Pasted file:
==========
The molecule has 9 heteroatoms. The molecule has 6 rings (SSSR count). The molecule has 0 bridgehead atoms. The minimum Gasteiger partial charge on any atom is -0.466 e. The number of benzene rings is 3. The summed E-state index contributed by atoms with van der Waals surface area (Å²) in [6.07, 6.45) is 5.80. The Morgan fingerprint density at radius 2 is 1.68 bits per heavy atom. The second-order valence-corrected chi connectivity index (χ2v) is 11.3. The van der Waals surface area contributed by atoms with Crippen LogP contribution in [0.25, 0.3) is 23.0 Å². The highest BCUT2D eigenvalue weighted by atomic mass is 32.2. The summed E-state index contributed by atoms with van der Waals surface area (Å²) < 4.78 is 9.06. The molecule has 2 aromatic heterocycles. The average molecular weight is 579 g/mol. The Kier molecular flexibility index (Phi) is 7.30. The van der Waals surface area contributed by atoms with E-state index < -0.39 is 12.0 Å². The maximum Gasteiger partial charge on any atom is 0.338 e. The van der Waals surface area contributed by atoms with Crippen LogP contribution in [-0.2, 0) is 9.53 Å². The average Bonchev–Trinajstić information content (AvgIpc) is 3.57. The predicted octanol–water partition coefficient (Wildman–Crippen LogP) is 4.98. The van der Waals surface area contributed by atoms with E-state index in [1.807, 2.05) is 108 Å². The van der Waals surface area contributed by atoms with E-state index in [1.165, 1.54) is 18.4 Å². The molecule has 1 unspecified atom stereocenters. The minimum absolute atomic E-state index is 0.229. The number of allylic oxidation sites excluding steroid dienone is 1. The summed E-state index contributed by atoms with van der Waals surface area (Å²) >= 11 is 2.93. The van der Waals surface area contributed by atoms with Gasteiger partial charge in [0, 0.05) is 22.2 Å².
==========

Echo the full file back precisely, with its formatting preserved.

The molecule has 9 heteroatoms. The molecule has 6 rings (SSSR count). The molecule has 0 bridgehead atoms. The minimum Gasteiger partial charge on any atom is -0.466 e. The number of benzene rings is 3. The summed E-state index contributed by atoms with van der Waals surface area (Å²) in [6.07, 6.45) is 5.80. The Morgan fingerprint density at radius 2 is 1.68 bits per heavy atom. The second-order valence-corrected chi connectivity index (χ2v) is 11.3. The van der Waals surface area contributed by atoms with Crippen LogP contribution in [0.25, 0.3) is 23.0 Å². The highest BCUT2D eigenvalue weighted by atomic mass is 32.2. The summed E-state index contributed by atoms with van der Waals surface area (Å²) < 4.78 is 9.06. The molecule has 2 aromatic heterocycles. The average molecular weight is 579 g/mol. The Kier molecular flexibility index (Phi) is 7.30. The van der Waals surface area contributed by atoms with E-state index < -0.39 is 12.0 Å². The maximum Gasteiger partial charge on any atom is 0.338 e. The van der Waals surface area contributed by atoms with Crippen LogP contribution in [-0.2, 0) is 9.53 Å². The average Bonchev–Trinajstić information content (AvgIpc) is 3.57. The predicted octanol–water partition coefficient (Wildman–Crippen LogP) is 4.98. The van der Waals surface area contributed by atoms with E-state index in [1.807, 2.05) is 108 Å². The van der Waals surface area contributed by atoms with E-state index in [1.165, 1.54) is 18.4 Å². The molecule has 1 unspecified atom stereocenters. The minimum absolute atomic E-state index is 0.229. The number of allylic oxidation sites excluding steroid dienone is 1. The summed E-state index contributed by atoms with van der Waals surface area (Å²) >= 11 is 2.93. The van der Waals surface area contributed by atoms with Gasteiger partial charge in [0, 0.05) is 22.2 Å².